It turned out that my memory of the series of posing sessions we had in their grand Spanish-style house in Coral Gables, Florida, had left its mark. Plus, he was a very handsome young father now, etc.
Another Important Portrait Story
or... Portrait of Two Roman Ladies
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The day I met Alessandra "Pupa" Garboli at the Piazza del Popolo in Rome in late October 2008, she was promenading with her friend and confidante, Ines. I, on the other hand, was racing against the dying afternoon sun to finish the watercolor of the piazza displayed below.
La signora Garboli politely asked me if she could view my watercolor and proceeded to tell me all about herself and her friend -- and to praise the fact that I had been somehow able to capture the square shape that this charming piazza had before it was redesigned by Giuseppe Valadier -- (1762- 1839). "The stronzo (creep) totally ruined this piazza, turning it into the ellipse that we see here!" she cried.
"But, this is wonderful, signore!" the lady raved on. "In fact, would you kindly call me at the number on this carte de visite when you have finished the work?"
And, handing me her personal business card, she added before leaving, "I think I would like to buy your watercolor!"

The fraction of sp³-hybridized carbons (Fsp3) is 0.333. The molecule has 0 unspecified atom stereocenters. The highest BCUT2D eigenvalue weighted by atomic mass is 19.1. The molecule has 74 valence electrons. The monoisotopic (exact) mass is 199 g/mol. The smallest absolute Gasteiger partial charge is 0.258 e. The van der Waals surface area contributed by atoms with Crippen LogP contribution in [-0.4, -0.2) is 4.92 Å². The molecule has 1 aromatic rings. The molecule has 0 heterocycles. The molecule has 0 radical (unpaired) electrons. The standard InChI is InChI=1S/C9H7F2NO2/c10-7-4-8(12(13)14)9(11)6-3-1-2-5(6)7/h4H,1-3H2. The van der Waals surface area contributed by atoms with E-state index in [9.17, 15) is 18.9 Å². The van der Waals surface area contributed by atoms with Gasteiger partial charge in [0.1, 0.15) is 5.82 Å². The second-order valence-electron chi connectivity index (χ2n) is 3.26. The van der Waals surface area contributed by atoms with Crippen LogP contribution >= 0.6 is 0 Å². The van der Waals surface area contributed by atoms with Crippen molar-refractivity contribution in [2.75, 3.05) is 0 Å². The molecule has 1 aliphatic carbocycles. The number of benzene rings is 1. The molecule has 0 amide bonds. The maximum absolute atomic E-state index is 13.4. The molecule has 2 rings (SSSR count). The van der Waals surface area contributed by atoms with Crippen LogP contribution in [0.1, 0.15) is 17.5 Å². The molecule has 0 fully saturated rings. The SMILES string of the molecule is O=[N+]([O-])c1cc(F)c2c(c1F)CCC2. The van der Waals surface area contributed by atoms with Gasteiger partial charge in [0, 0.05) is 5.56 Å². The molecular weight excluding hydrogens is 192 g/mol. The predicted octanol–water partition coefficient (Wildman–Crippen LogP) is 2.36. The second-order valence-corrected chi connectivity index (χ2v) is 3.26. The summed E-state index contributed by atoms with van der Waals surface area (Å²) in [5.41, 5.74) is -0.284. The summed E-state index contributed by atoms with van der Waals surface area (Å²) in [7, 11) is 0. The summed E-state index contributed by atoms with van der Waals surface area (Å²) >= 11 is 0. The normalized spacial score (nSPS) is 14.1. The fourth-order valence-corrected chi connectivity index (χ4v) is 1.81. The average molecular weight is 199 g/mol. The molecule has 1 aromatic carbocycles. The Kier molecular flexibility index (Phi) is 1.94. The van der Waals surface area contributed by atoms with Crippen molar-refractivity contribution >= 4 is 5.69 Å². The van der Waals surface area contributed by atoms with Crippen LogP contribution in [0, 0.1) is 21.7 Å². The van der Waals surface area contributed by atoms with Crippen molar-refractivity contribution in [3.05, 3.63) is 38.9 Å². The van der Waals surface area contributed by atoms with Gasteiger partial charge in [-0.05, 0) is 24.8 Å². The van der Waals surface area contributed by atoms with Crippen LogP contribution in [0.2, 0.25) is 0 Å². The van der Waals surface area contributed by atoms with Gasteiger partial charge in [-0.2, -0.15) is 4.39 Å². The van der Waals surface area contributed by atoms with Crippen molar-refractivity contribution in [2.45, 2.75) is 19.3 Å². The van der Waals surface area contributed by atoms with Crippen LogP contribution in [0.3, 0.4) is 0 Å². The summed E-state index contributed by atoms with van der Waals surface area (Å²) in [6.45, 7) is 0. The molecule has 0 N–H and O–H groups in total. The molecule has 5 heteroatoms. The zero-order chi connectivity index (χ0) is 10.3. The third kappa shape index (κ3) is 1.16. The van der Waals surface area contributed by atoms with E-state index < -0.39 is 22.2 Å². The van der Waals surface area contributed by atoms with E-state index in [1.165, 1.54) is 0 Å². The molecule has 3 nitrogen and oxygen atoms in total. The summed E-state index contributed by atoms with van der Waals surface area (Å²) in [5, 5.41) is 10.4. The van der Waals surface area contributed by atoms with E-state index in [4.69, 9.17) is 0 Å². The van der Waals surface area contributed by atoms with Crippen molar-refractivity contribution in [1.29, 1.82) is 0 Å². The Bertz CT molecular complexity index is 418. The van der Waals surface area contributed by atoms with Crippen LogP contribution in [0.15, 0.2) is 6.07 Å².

Said and done. Some weeks after this fateful meeting, I was having coffee with these two ladies at their house near the piazza, and not only celebrating the sale of my pre-Napoleonic view of Santa Maria del Popolo, but forming a lasting and wonderful friendship with the two of them.
By the way, the fact that Alessandra is holding a book in her portrait is indicative of this lady's wide literary background. At age 80 +, she readily quotes verse passages from Dante's Divine Comedy or Torquato Tasso's love poetry, and she explained that she has gradually inducted Ines into the world of letters. "Ines is very good with plants, but she does not usually talk to people. For her, human beings are as brutish and nasty as Thomas Hobbes says in Leviathan !" Mrs. Garboli's portrait of her companion could not be more contrary to the way she revealed herself to me with the years, by the way.
"Why, Ines is midway through the Inferno, aren't you, Ines?" she went on, "and she has read Stendhal's
Life of Napoleon!" To the disclosure of which information, her noble companion nodded in assent.
One more detail about the portrait below. There is a small key in Mrs. Garboli's hand. "This book is my diary, Jose." She told me when we started the painting. "And the key means that only I hold the passage and entry into my life story."
To me, of course, since Alessandra's friendship eventually made possible my first show of artwork in Italy in December 2008 -- her silver key has additional meanings. Alessandra Garboli holds in many ways the keys to
what has been my own story as an artist here in Rome.
The pen&ink portrait entitled “La Ines,” shown above, shows the quiet, almost introspective side of Mrs. Garboli's companion; instead, the ink drawing on the left shows my more humorous interpretation of these two ladies as I have had the great fortune to observe them them during our frequent detectivesque
promenades of Rome. When I drew this picture, I couldn't resist showing one of Ines's frequent moments of exasperation when her lady says or demands from Ines something outlandish. As Ines herself would say, her hands turned up and her head looking to the Italian heavens: "Ay, signora!”